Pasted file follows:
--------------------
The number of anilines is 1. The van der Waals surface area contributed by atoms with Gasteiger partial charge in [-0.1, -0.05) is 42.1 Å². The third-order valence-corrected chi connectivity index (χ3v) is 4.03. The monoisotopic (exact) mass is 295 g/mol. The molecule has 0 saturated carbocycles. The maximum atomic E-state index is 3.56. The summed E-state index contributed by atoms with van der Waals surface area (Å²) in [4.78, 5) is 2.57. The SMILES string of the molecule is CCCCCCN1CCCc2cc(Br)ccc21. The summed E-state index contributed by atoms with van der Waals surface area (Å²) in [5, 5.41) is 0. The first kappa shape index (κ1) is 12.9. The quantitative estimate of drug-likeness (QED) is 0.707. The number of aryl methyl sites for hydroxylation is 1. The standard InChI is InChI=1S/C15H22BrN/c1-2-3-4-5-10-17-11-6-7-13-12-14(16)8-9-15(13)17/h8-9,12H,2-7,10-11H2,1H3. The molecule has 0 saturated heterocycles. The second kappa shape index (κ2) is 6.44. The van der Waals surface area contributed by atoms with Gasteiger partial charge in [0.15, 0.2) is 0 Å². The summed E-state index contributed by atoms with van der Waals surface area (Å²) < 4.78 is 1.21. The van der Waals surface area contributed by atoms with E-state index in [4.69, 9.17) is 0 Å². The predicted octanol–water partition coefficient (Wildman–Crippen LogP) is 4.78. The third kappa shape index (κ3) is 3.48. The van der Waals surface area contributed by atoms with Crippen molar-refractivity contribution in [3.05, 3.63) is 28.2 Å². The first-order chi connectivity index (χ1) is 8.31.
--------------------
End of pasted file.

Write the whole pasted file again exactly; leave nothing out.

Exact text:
The number of anilines is 1. The van der Waals surface area contributed by atoms with Gasteiger partial charge in [-0.1, -0.05) is 42.1 Å². The third-order valence-corrected chi connectivity index (χ3v) is 4.03. The monoisotopic (exact) mass is 295 g/mol. The molecule has 0 saturated carbocycles. The maximum atomic E-state index is 3.56. The summed E-state index contributed by atoms with van der Waals surface area (Å²) in [4.78, 5) is 2.57. The SMILES string of the molecule is CCCCCCN1CCCc2cc(Br)ccc21. The summed E-state index contributed by atoms with van der Waals surface area (Å²) in [5, 5.41) is 0. The first kappa shape index (κ1) is 12.9. The quantitative estimate of drug-likeness (QED) is 0.707. The number of aryl methyl sites for hydroxylation is 1. The standard InChI is InChI=1S/C15H22BrN/c1-2-3-4-5-10-17-11-6-7-13-12-14(16)8-9-15(13)17/h8-9,12H,2-7,10-11H2,1H3. The molecule has 0 saturated heterocycles. The second kappa shape index (κ2) is 6.44. The van der Waals surface area contributed by atoms with Gasteiger partial charge in [0.15, 0.2) is 0 Å². The summed E-state index contributed by atoms with van der Waals surface area (Å²) < 4.78 is 1.21. The van der Waals surface area contributed by atoms with E-state index in [4.69, 9.17) is 0 Å². The predicted octanol–water partition coefficient (Wildman–Crippen LogP) is 4.78. The third kappa shape index (κ3) is 3.48. The van der Waals surface area contributed by atoms with Crippen molar-refractivity contribution in [3.05, 3.63) is 28.2 Å². The first-order chi connectivity index (χ1) is 8.31.